New research suggests that nearly twice as many properties are at risk from a 100-year flood today than the Federal Emergency Management Agency's flood maps indicate.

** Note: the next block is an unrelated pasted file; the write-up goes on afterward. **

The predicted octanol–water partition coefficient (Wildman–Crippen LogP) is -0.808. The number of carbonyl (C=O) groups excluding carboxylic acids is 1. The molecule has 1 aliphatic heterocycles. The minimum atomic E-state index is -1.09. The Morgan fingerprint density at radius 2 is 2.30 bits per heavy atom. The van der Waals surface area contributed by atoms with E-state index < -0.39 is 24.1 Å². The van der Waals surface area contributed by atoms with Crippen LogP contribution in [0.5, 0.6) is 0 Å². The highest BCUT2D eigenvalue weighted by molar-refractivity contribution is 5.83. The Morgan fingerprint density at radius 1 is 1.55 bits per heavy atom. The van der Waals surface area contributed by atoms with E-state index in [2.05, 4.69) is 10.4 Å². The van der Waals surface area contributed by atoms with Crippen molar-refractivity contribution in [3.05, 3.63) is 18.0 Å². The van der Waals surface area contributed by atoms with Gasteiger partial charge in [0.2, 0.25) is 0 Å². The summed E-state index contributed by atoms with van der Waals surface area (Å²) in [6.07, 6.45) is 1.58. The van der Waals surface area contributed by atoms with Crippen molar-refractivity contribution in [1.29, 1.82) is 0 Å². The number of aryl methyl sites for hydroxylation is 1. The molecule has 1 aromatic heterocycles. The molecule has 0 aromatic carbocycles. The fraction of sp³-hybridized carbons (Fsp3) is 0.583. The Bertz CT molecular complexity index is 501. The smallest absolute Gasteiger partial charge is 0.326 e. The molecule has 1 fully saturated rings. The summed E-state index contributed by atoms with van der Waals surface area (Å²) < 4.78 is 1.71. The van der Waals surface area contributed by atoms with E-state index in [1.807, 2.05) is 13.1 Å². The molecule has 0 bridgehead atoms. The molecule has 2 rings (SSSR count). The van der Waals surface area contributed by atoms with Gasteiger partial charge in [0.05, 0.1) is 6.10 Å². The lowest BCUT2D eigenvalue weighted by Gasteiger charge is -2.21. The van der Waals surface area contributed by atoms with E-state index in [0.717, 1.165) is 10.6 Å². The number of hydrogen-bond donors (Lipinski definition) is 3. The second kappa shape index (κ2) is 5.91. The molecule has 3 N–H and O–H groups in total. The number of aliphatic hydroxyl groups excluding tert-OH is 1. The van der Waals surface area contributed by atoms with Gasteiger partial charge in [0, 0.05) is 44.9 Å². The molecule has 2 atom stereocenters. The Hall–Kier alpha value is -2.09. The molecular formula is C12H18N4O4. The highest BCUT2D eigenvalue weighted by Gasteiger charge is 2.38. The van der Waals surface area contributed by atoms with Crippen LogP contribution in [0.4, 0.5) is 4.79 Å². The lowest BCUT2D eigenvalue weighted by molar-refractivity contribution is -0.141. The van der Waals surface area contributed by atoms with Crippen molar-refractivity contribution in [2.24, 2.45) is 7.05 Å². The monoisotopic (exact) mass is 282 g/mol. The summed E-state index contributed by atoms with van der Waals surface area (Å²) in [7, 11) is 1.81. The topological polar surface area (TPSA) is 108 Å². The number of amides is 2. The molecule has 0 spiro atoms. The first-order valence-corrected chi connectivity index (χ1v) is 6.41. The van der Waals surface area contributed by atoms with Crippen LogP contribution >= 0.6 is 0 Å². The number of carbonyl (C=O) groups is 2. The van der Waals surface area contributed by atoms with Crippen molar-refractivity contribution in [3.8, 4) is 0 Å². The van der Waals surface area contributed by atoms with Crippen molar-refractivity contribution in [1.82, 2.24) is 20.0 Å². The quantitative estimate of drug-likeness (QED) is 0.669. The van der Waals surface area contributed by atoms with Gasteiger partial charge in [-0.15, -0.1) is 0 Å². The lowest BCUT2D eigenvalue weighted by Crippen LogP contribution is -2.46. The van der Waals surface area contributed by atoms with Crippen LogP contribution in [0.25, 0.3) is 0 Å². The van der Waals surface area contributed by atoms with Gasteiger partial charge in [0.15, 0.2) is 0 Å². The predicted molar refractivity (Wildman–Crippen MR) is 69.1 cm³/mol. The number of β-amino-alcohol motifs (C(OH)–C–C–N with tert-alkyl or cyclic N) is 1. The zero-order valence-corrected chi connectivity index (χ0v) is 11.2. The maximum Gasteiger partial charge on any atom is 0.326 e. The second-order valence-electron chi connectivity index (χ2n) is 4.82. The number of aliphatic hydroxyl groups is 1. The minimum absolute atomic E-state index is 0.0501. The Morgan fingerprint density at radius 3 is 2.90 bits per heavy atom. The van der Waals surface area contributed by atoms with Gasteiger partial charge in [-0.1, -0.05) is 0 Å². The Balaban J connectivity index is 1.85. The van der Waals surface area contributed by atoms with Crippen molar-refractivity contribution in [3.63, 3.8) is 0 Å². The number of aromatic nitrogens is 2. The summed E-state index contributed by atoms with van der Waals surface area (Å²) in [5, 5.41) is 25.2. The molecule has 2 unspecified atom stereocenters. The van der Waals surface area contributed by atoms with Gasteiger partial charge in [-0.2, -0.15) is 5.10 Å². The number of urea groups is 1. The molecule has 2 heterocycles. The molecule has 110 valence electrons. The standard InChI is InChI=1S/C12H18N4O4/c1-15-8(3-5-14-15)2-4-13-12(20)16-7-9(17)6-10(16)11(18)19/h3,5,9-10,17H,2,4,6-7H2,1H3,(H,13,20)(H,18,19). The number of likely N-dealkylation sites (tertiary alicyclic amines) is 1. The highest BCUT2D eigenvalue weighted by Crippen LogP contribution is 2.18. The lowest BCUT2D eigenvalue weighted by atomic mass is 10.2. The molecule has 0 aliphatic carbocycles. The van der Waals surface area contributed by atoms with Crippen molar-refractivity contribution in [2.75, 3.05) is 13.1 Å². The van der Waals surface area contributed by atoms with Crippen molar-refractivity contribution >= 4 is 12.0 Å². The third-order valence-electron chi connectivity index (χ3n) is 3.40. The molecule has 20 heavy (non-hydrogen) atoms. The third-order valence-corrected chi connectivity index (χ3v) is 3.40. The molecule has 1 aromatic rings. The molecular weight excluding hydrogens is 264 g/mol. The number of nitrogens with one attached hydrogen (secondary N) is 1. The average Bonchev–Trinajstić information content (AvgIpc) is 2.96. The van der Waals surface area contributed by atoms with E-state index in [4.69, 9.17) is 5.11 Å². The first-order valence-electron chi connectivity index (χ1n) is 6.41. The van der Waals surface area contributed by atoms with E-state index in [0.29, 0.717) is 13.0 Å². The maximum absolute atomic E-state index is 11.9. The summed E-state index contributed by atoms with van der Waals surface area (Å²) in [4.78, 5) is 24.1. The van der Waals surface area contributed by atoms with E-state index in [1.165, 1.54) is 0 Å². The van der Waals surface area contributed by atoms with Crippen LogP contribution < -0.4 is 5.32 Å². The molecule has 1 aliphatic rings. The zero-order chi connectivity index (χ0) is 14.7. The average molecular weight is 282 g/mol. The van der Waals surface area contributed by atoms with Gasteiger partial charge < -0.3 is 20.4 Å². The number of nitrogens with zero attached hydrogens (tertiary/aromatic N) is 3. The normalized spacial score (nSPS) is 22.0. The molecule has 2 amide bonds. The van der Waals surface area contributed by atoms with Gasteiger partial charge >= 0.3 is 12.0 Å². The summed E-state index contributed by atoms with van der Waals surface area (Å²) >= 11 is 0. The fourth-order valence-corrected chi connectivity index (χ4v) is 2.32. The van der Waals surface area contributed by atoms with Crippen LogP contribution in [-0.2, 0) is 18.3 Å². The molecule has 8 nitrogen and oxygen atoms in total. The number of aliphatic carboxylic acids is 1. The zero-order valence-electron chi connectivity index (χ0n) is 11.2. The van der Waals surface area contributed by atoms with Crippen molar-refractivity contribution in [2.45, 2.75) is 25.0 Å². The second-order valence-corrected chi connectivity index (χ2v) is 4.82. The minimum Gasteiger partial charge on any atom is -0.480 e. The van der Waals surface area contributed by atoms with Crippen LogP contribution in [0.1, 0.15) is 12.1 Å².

Flooding Outside the Zones<p>About <a href="https://furmancenter.org/files/Floodplain_PopulationBrief_12DEC2017.pdf" target="_blank">15 million</a> Americans live in FEMA's current 100-year flood zones. The designation warns them that their properties face a 1% risk of flooding in any given year. They must obtain flood insurance if they want a federally ensured loan – insurance that helps them recover from flooding.</p><p>In Greater Houston, however, <a href="https://doi.org/10.1111/j.1539-6924.2012.01840.x" target="_blank">47% of claims</a> made to FEMA across three decades before Hurricane Harvey were outside of the 100-year flood zones. Harris County, recognizing that FEMA flood maps don't capture the full risk, now <a href="https://www.hcfcd.org/floodinsurance" target="_blank" rel="noopener noreferrer">recommends that every household</a> in Houston and the rest of the county have flood insurance.</p><p>New risk models point to a similar conclusion: Flood risk in these areas outstrips expectations in the current FEMA flood maps.</p><p>One of those models, from the <a href="https://firststreet.org/flood-lab/research/2020-national-flood-risk-assessment-highlights/" target="_blank">First Street Foundation</a>, estimates that the number of properties at risk in a 100-year storm is 1.7 times higher than the FEMA maps suggest. Other <a href="https://doi.org/10.1088/1748-9326/aaac65" target="_blank" rel="noopener noreferrer">researchers</a> find an even higher margin, with 2.6 to 3.1 times more people exposed to serious flooding in a 100-year storm than FEMA estimates.</p>